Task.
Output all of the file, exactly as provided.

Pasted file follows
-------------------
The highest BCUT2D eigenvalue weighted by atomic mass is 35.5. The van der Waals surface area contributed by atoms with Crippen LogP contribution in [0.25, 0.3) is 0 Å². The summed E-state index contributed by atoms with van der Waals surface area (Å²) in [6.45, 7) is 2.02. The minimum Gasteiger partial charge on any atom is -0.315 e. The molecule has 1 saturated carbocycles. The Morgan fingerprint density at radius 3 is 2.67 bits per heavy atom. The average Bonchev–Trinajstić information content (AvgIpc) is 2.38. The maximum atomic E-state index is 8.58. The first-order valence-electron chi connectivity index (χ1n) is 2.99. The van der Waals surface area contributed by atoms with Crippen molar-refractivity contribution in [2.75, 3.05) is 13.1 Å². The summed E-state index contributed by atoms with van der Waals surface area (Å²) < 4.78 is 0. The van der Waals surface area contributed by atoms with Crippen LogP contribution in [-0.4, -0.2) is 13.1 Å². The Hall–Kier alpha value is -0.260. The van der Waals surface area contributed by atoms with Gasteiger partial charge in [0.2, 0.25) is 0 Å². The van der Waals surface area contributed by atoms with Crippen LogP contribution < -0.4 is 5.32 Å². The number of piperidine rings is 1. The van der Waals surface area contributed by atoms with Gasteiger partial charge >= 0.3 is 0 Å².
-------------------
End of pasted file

The highest BCUT2D eigenvalue weighted by atomic mass is 35.5. The van der Waals surface area contributed by atoms with Crippen LogP contribution in [0.25, 0.3) is 0 Å². The summed E-state index contributed by atoms with van der Waals surface area (Å²) in [6.45, 7) is 2.02. The minimum Gasteiger partial charge on any atom is -0.315 e. The molecule has 1 saturated carbocycles. The Morgan fingerprint density at radius 3 is 2.67 bits per heavy atom. The average Bonchev–Trinajstić information content (AvgIpc) is 2.38. The maximum atomic E-state index is 8.58. The first-order valence-electron chi connectivity index (χ1n) is 2.99. The van der Waals surface area contributed by atoms with Crippen molar-refractivity contribution in [2.75, 3.05) is 13.1 Å². The summed E-state index contributed by atoms with van der Waals surface area (Å²) < 4.78 is 0. The van der Waals surface area contributed by atoms with Crippen LogP contribution in [-0.4, -0.2) is 13.1 Å². The Hall–Kier alpha value is -0.260. The van der Waals surface area contributed by atoms with Gasteiger partial charge in [0.2, 0.25) is 0 Å². The van der Waals surface area contributed by atoms with Crippen LogP contribution < -0.4 is 5.32 Å². The number of piperidine rings is 1. The van der Waals surface area contributed by atoms with Gasteiger partial charge >= 0.3 is 0 Å².